In a private letter to clients, SWIFT said that new cyber-theft attempts - some of them successful - have surfaced since June, when it last updated customers on a string of attacks discovered after the attack on the Bangladesh central bank, Reuters wrote.
The disclosure suggests that cyber thieves may have ramped up their efforts following the Bangladesh Bank heist, and that they specifically targeted banks with lax security procedures for SWIFT-enabled transfers, as noted in the report.
The Brussels-based firm, a member-owned cooperative, indicated in Tuesday's letter that some victims in the new attacks lost money, but did not say how much was taken or how many of the attempted hacks succeeded. It did not identify specific victims, but said the banks varied in size and geography and used different methods for accessing SWIFT, according to the report.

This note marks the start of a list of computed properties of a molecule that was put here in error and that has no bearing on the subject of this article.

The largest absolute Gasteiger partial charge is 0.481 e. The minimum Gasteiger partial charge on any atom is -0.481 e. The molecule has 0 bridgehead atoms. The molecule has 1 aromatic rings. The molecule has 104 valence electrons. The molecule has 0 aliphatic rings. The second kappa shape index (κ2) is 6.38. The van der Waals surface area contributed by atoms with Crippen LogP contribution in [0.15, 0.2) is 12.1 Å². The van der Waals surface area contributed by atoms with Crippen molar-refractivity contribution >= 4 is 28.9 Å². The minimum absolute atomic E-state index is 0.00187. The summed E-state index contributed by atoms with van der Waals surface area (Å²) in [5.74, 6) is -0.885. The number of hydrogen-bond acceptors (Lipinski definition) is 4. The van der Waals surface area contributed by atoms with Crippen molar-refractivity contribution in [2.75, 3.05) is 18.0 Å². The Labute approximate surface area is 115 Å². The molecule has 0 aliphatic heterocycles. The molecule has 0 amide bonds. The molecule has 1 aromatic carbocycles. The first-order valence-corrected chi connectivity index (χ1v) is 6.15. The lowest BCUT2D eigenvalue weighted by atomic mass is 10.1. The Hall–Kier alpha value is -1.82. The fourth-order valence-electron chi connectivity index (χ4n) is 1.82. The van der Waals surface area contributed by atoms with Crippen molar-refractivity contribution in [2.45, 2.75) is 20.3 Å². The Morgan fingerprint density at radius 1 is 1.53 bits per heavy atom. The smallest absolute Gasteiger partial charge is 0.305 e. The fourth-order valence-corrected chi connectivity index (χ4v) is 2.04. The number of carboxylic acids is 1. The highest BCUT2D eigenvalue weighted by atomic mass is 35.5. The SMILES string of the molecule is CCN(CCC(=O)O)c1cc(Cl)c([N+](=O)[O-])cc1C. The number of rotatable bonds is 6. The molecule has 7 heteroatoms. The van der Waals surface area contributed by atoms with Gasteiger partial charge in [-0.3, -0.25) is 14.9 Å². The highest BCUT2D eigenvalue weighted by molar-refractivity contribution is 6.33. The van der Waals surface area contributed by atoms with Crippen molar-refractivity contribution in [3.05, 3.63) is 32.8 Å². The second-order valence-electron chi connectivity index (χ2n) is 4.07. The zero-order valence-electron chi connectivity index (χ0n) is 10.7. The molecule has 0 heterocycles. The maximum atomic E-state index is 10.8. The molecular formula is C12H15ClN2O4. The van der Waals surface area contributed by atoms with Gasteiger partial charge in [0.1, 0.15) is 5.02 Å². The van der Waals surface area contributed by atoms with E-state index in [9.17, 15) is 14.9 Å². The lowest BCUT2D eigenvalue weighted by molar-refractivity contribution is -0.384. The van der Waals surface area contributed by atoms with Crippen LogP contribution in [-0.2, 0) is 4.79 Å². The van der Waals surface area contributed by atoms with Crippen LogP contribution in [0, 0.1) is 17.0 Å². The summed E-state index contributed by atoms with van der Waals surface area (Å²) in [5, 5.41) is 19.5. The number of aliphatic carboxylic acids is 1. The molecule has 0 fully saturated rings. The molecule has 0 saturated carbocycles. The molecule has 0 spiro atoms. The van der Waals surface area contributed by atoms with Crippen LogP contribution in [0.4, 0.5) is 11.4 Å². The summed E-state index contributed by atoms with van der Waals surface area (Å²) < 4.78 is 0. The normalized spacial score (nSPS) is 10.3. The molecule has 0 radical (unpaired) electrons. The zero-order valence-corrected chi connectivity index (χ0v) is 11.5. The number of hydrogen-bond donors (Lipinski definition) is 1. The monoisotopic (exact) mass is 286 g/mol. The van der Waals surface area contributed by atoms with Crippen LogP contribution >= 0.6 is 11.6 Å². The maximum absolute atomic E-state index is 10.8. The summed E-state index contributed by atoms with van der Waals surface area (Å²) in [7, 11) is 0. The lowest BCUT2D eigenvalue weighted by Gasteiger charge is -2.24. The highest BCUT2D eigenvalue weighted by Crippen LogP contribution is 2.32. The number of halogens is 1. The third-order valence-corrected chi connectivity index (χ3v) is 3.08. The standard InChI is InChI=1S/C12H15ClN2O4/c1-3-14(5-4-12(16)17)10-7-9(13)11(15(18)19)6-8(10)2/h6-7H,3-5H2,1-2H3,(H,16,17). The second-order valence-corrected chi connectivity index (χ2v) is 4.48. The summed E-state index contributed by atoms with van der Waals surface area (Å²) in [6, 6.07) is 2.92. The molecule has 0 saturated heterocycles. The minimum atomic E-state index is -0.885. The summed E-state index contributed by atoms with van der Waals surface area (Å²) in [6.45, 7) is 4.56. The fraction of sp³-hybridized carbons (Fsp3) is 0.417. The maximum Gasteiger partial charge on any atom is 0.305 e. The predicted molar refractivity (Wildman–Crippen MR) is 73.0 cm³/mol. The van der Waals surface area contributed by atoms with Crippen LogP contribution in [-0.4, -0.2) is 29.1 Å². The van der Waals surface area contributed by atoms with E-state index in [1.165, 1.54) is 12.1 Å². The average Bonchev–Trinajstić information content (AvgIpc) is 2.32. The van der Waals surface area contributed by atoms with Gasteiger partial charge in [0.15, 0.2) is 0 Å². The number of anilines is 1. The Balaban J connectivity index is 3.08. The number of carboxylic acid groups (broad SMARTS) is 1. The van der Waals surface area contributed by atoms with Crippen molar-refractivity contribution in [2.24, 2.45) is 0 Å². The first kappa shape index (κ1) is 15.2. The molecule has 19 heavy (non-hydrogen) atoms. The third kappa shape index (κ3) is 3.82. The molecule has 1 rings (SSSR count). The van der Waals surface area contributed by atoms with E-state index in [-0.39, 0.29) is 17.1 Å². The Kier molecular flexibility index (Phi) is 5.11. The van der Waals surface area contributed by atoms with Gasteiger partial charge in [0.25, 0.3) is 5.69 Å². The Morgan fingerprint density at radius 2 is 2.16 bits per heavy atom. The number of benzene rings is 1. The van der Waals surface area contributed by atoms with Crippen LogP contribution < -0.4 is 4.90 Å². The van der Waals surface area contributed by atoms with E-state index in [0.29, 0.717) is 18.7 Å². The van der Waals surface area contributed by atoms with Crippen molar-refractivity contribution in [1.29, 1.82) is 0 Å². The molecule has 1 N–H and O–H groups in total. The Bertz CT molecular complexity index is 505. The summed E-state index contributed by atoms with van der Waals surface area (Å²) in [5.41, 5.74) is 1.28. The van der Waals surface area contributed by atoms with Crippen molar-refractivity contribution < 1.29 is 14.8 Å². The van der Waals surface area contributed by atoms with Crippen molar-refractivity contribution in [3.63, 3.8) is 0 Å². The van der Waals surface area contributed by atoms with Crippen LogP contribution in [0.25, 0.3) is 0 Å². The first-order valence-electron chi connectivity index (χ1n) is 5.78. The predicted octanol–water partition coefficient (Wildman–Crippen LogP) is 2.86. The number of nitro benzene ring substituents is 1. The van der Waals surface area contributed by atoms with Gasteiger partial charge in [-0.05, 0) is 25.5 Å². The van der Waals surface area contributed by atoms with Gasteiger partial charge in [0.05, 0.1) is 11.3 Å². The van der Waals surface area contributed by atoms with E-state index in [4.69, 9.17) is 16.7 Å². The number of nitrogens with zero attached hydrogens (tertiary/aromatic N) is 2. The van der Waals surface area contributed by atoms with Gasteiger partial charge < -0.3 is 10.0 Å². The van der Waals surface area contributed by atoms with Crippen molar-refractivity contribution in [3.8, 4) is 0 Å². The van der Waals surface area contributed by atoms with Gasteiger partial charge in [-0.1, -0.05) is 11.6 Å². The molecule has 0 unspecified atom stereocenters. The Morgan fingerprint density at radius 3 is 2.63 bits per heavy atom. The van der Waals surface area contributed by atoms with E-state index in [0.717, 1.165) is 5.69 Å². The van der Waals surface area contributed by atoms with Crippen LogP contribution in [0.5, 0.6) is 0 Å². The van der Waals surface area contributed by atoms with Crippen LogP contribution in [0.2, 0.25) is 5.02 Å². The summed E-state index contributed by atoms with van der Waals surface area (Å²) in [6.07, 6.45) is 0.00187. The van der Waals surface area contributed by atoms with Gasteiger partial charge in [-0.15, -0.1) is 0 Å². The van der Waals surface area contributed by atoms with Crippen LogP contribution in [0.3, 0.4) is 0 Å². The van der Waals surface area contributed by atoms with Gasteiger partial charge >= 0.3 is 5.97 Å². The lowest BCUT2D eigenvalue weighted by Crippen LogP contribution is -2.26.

A SWIFT spokeswoman declined to elaborate on the recently uncovered incidents or the security issues detailed in the letter, saying the firm does not discuss affairs of specific customers.
All the victims shared one thing in common: Weaknesses in local security that attackers exploited to compromise local networks and send fraudulent messages requesting money transfers, according to the letter.
SWIFT told banks Tuesday that it might report them to regulators and banking partners if they failed to meet a November 19 deadline for installing the latest version of its software, which includes new security features designed to thwart the type of attacks described in its letter, Reuters wrote.